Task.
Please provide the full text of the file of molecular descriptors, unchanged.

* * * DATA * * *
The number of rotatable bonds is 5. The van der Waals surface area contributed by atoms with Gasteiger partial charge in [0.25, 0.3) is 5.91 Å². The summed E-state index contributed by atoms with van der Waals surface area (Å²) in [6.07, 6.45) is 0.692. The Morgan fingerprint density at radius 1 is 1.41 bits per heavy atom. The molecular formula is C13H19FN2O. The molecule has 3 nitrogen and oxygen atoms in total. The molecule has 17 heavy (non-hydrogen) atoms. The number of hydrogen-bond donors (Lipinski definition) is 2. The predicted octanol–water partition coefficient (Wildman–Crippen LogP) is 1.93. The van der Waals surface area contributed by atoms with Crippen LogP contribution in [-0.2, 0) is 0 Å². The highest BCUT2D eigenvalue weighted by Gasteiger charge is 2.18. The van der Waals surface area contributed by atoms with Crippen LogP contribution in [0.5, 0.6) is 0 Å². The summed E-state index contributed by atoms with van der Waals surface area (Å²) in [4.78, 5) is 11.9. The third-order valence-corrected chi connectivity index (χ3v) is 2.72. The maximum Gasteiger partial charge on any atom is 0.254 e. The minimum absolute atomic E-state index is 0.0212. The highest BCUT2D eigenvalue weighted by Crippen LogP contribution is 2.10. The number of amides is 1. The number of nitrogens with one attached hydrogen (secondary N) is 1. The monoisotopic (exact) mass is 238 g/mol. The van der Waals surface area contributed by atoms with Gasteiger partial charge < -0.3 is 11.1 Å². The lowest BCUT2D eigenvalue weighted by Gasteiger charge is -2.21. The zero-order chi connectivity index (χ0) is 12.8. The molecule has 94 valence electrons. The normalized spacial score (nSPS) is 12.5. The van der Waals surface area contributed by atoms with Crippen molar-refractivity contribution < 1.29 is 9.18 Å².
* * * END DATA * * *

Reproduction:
The number of rotatable bonds is 5. The van der Waals surface area contributed by atoms with Gasteiger partial charge in [0.25, 0.3) is 5.91 Å². The summed E-state index contributed by atoms with van der Waals surface area (Å²) in [6.07, 6.45) is 0.692. The Morgan fingerprint density at radius 1 is 1.41 bits per heavy atom. The molecular formula is C13H19FN2O. The molecule has 3 nitrogen and oxygen atoms in total. The molecule has 17 heavy (non-hydrogen) atoms. The number of hydrogen-bond donors (Lipinski definition) is 2. The predicted octanol–water partition coefficient (Wildman–Crippen LogP) is 1.93. The van der Waals surface area contributed by atoms with Crippen LogP contribution in [-0.2, 0) is 0 Å². The highest BCUT2D eigenvalue weighted by Gasteiger charge is 2.18. The van der Waals surface area contributed by atoms with Crippen LogP contribution in [0.5, 0.6) is 0 Å². The summed E-state index contributed by atoms with van der Waals surface area (Å²) in [4.78, 5) is 11.9. The third-order valence-corrected chi connectivity index (χ3v) is 2.72. The maximum Gasteiger partial charge on any atom is 0.254 e. The minimum absolute atomic E-state index is 0.0212. The highest BCUT2D eigenvalue weighted by Crippen LogP contribution is 2.10. The number of amides is 1. The number of nitrogens with one attached hydrogen (secondary N) is 1. The monoisotopic (exact) mass is 238 g/mol. The van der Waals surface area contributed by atoms with Gasteiger partial charge < -0.3 is 11.1 Å². The lowest BCUT2D eigenvalue weighted by Gasteiger charge is -2.21. The zero-order chi connectivity index (χ0) is 12.8. The molecule has 94 valence electrons. The normalized spacial score (nSPS) is 12.5. The van der Waals surface area contributed by atoms with Crippen molar-refractivity contribution < 1.29 is 9.18 Å².